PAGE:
"That which is accepted as knowledge today is sometimes discarded tomorrow."
Until 1900, human knowledge doubled approximately every century. Post-WWII, it doubled every 25 years. It now appears to grow exponentially. This has resulted in the revision of the information previously thought of as knowledge. This raises these knowledge issues: if knowledge that is accepted today is sometimes discarded tomorrow, and the aim of the natural sciences is to provide the complete objective truth, can science ever achieve this aim? And in the study of history, is information that is considered to be true in the past still useful, and can and should knowledge ever be ‘discarded’?
2500 years ago, Plato defined knowledge as a true justified belief. This condition of ‘true justified belief’ must be met to consider information as knowledge. However, this definition is problematic because it is obstructed by Gettier problems (situations in which someone has a belief that is concurrently true and evidenced, but yet fails to be knowledge). These are situations in which the above conditions were seemingly met but that many philosophers disagree that anything is known. There are differences in opinion for what is meant by justification, and what amount of justification is sufficient for one to believe that it is true.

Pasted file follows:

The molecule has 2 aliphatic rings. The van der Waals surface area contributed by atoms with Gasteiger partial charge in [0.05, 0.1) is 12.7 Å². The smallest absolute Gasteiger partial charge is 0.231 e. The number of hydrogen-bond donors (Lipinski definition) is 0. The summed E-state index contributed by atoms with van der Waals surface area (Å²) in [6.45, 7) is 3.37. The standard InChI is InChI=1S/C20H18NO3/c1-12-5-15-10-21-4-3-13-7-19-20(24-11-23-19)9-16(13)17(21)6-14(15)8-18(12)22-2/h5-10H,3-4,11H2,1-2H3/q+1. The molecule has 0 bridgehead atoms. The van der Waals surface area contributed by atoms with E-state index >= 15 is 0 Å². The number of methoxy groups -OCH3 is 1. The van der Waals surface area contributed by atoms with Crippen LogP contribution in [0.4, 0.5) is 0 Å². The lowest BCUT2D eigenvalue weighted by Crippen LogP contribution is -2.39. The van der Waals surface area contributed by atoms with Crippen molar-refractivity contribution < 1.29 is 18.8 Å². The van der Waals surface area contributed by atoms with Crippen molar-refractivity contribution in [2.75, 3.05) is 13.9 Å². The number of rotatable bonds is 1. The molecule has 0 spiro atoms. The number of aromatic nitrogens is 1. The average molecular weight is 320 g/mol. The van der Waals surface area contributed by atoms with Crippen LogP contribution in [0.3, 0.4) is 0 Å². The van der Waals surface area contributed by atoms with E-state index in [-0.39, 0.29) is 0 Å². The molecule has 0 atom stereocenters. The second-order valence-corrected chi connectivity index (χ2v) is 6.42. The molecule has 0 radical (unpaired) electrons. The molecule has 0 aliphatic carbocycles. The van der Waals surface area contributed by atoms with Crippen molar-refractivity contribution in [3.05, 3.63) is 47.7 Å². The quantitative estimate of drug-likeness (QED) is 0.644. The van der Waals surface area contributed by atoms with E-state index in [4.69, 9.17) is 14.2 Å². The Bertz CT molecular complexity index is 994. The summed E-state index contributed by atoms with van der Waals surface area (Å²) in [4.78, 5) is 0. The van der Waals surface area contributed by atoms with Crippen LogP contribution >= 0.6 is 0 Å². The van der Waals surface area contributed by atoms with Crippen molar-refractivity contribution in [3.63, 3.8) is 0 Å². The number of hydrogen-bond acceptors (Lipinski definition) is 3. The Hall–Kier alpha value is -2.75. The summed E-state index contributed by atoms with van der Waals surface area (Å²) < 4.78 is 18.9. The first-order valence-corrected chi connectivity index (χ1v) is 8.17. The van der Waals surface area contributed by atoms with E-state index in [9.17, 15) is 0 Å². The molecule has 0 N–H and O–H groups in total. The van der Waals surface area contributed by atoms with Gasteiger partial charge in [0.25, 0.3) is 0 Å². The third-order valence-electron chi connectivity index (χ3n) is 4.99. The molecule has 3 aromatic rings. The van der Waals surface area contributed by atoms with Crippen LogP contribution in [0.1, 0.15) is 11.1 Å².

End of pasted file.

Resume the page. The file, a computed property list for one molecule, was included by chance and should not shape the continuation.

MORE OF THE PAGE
According to science, the stronger and more valid the justification, the more likely it is that a knowledge claim is true. Thus, the scientific method evolved, to provide the highest level of certainty. It is often presumed that the objective of science is to provide certain objective knowledge, but we can see that that’s impossible. How can science reconcile itself to with problem, when what science aims for is certainty?
The scientific method begins with observations that can be built into a universal theory that can be used for predictions. However, it is imperfect. Since perceive events based on prior beliefs, emotions, intuitions, intelligence, schemas and other factors, we make theoretical assumptions and presuppositions that cause a dilution in objectivity. Furthermore, there are sensory limitations that limit us from observing the true nature of our surroundings. However, technology is a great aid for scientists to get around this, though there are still missed observations.
Science relies on induction. Generalizations are made based on recorded observations. Once enough observations are made we assume that the sequence of events in the future will occur as it always has in the past. Deductions on the other hand, conclude with a certain answer depending on the truth of the premise. Therefore, scientific observations are based on probability, which makes absolute certainty impossible (as demonstrated by David Hume ). Therefore, the obtaining of the complete objective truth cannot be verified.
Despite this, the use of induction is justified because the predictions have been noticeably rewarding. Induction is based on a...